States that retain and use the death penalty are increasingly isolated and should take steps to join the global trend, Amnesty International said today on the 15th World Day Against the Death Penalty.

2017 marks 40 years since Amnesty International fostered the landmark Declaration of Stockholm, the first international abolitionist manifesto on the death penalty. Issued in 1977, the Declaration called on all governments to totally abolish the punishment:

“When the state uses its power to end the life of a human being, it is likely that no other right is inviolate. The state cannot give life, it should not presume to take it away.”

At the time of the declaration, only 16 countries — eight in the Americas and eight in Europe — had fully abolished the death penalty in law and practice. That number now stands at 105. A further 36 countries have either repealed the death penalty for ordinary crimes such as murder or effectively stopped using the punishment though it remains in their laws.

In 2016 only 23 countries carried out executions, with a small group of states – China, Iran, Saudi Arabia, Iraq and Pakistan – carrying out the vast majority.

Amnesty International is calling on all countries that still retain the death penalty to abolish this punishment and, pending full abolition, to immediately establish an official moratorium on executions.

World Day against the Death Penalty

This year the World Day against the Death Penalty focuses on the link between the death penalty and poverty. Research shows that people from disadvantaged socio-economic backgrounds are disproportionately affected in their experience of the criminal justice system and often carry the burden of the death penalty.

People from disadvantaged socio-economic backgrounds can struggle to afford effective lawyers to defend them against criminal charges. The way in which people are able to navigate the criminal justice system is also affected by their level of literacy and whether they have influential social networks to rely on.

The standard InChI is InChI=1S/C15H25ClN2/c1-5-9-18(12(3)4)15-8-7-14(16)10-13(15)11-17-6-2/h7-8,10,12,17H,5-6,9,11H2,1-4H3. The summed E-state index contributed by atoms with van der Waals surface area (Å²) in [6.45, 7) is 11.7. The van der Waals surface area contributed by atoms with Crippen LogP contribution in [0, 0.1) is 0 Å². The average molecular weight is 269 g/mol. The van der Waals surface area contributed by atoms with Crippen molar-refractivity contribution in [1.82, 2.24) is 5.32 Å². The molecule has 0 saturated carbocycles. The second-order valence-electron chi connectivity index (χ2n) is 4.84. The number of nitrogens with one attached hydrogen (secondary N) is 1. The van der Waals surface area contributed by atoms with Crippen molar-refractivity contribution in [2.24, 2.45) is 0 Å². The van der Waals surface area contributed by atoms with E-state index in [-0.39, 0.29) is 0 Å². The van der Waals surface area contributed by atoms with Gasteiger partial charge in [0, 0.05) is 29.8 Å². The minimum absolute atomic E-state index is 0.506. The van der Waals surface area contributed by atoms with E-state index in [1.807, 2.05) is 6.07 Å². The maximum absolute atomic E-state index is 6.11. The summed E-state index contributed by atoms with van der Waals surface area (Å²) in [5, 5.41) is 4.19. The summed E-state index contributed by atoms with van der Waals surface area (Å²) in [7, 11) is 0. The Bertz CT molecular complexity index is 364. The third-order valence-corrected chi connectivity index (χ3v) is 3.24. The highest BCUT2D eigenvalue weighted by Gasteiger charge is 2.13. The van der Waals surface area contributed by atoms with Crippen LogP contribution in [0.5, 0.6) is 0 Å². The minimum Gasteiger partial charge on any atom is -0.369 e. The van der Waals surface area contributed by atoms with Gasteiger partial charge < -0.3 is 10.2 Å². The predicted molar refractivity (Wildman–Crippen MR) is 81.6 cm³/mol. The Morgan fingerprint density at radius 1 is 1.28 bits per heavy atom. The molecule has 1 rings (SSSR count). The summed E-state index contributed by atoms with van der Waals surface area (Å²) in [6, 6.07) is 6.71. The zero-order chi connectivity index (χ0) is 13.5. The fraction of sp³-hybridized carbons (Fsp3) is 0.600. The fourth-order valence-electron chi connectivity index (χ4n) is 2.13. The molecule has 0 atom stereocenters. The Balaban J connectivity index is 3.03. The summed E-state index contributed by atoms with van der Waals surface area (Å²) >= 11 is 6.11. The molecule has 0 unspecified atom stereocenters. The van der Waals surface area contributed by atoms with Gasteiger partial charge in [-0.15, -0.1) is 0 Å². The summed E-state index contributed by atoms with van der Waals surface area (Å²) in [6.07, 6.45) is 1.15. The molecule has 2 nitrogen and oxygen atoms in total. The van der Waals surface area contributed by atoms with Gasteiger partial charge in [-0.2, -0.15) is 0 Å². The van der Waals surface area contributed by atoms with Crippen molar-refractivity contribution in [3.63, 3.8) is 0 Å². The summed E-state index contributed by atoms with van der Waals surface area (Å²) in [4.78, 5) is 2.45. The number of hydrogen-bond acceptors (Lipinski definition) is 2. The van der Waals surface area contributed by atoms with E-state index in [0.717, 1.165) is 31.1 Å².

Recent analysis by Amnesty International of data relating to the use of the death penalty in China suggests a troubling pattern in which the death penalty may be meted out disproportionately to people who are poor, those with lower levels of education and members of racial, ethnic or religious minorities. Only a full disclosure of all cases of judicial executions by the Chinese authorities would definitively establish the extent of this effect.

In Saudi Arabia, between January 1985 and June 2015, 48.5%, of all executions recorded by Amnesty International in Saudi Arabia were of foreign nationals, the majority of whom are migrant workers with no knowledge of Arabic – the language in which they are questioned while in detention and in which trial proceedings are carried out. They are often denied adequate interpretation assistance. Their country’s embassies and consulates are not promptly informed of their arrest, or even of their executions. In some cases their families are neither notified in advance of the execution nor are their bodies returned to them to be buried.

Calls for action

On World Day against the Death Penalty, Amnesty International is launching an appeal for Hoo Yew Wah, on death row in Malaysia. He was convicted of and sentenced to death for drug trafficking, having been arrested in 2005. Amnesty International is calling on the Malaysian authorities to grant clemency to Hoo Yew Wah by commuting his death sentence.